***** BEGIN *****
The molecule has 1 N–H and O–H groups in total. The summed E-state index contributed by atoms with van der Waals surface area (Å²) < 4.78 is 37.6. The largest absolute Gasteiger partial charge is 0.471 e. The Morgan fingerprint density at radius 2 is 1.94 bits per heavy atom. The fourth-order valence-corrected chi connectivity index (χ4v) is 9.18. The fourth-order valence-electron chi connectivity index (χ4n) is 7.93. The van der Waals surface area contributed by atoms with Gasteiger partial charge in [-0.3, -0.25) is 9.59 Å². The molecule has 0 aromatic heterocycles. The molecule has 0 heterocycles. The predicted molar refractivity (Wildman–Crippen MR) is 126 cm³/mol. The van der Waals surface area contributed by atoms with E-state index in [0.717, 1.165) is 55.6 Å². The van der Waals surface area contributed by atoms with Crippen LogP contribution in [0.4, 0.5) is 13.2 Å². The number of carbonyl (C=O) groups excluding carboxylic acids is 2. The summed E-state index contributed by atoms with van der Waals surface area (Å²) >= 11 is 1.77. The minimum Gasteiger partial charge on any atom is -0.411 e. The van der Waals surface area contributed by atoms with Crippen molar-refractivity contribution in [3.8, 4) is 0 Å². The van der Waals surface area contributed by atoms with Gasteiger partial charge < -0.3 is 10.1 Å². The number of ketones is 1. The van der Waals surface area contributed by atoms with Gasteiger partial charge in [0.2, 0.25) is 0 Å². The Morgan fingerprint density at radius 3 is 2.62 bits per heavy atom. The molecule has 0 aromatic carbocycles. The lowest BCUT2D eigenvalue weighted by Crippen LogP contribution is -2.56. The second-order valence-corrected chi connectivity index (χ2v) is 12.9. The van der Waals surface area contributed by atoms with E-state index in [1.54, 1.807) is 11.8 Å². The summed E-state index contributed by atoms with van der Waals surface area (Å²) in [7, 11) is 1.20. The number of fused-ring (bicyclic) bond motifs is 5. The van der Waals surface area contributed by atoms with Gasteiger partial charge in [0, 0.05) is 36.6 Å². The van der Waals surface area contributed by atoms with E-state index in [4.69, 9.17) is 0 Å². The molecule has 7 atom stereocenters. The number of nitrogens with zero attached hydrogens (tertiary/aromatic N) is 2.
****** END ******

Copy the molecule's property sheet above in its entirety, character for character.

The molecule has 1 N–H and O–H groups in total. The summed E-state index contributed by atoms with van der Waals surface area (Å²) < 4.78 is 37.6. The largest absolute Gasteiger partial charge is 0.471 e. The Morgan fingerprint density at radius 2 is 1.94 bits per heavy atom. The fourth-order valence-corrected chi connectivity index (χ4v) is 9.18. The fourth-order valence-electron chi connectivity index (χ4n) is 7.93. The van der Waals surface area contributed by atoms with Gasteiger partial charge in [-0.3, -0.25) is 9.59 Å². The molecule has 0 aromatic heterocycles. The molecule has 0 heterocycles. The predicted molar refractivity (Wildman–Crippen MR) is 126 cm³/mol. The van der Waals surface area contributed by atoms with E-state index in [0.717, 1.165) is 55.6 Å². The van der Waals surface area contributed by atoms with Crippen LogP contribution in [0.4, 0.5) is 13.2 Å². The number of carbonyl (C=O) groups excluding carboxylic acids is 2. The summed E-state index contributed by atoms with van der Waals surface area (Å²) >= 11 is 1.77. The minimum Gasteiger partial charge on any atom is -0.411 e. The van der Waals surface area contributed by atoms with Crippen molar-refractivity contribution in [3.8, 4) is 0 Å². The van der Waals surface area contributed by atoms with Gasteiger partial charge < -0.3 is 10.1 Å². The number of ketones is 1. The van der Waals surface area contributed by atoms with Gasteiger partial charge in [0.2, 0.25) is 0 Å². The Morgan fingerprint density at radius 3 is 2.62 bits per heavy atom. The molecule has 0 aromatic carbocycles. The lowest BCUT2D eigenvalue weighted by Crippen LogP contribution is -2.56. The second-order valence-corrected chi connectivity index (χ2v) is 12.9. The van der Waals surface area contributed by atoms with E-state index in [1.54, 1.807) is 11.8 Å². The summed E-state index contributed by atoms with van der Waals surface area (Å²) in [7, 11) is 1.20. The number of fused-ring (bicyclic) bond motifs is 5. The van der Waals surface area contributed by atoms with Gasteiger partial charge in [0, 0.05) is 36.6 Å². The van der Waals surface area contributed by atoms with E-state index in [4.69, 9.17) is 0 Å². The molecule has 7 atom stereocenters. The number of nitrogens with zero attached hydrogens (tertiary/aromatic N) is 2.